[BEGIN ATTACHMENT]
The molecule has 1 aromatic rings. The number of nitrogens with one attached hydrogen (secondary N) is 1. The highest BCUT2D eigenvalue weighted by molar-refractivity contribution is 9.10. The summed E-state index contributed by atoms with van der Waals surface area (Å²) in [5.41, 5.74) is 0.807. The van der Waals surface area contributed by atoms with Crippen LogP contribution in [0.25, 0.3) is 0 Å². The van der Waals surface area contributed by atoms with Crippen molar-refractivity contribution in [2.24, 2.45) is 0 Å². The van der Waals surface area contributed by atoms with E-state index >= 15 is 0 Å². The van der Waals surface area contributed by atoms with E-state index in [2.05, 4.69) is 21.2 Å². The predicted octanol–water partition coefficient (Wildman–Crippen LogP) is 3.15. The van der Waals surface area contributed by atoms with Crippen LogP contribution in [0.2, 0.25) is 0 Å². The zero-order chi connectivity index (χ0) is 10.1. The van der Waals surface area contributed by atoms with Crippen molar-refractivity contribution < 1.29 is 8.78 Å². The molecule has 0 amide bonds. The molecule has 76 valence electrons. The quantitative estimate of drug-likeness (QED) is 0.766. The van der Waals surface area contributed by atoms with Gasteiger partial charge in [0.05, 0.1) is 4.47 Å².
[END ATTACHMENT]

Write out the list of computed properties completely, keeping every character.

The molecule has 1 aromatic rings. The number of nitrogens with one attached hydrogen (secondary N) is 1. The highest BCUT2D eigenvalue weighted by molar-refractivity contribution is 9.10. The summed E-state index contributed by atoms with van der Waals surface area (Å²) in [5.41, 5.74) is 0.807. The van der Waals surface area contributed by atoms with Crippen LogP contribution in [0.25, 0.3) is 0 Å². The van der Waals surface area contributed by atoms with Crippen molar-refractivity contribution in [2.24, 2.45) is 0 Å². The van der Waals surface area contributed by atoms with E-state index >= 15 is 0 Å². The van der Waals surface area contributed by atoms with E-state index in [2.05, 4.69) is 21.2 Å². The predicted octanol–water partition coefficient (Wildman–Crippen LogP) is 3.15. The van der Waals surface area contributed by atoms with Crippen LogP contribution in [0.2, 0.25) is 0 Å². The zero-order chi connectivity index (χ0) is 10.1. The van der Waals surface area contributed by atoms with Crippen molar-refractivity contribution < 1.29 is 8.78 Å². The molecule has 0 amide bonds. The molecule has 76 valence electrons. The quantitative estimate of drug-likeness (QED) is 0.766. The van der Waals surface area contributed by atoms with Gasteiger partial charge in [0.05, 0.1) is 4.47 Å².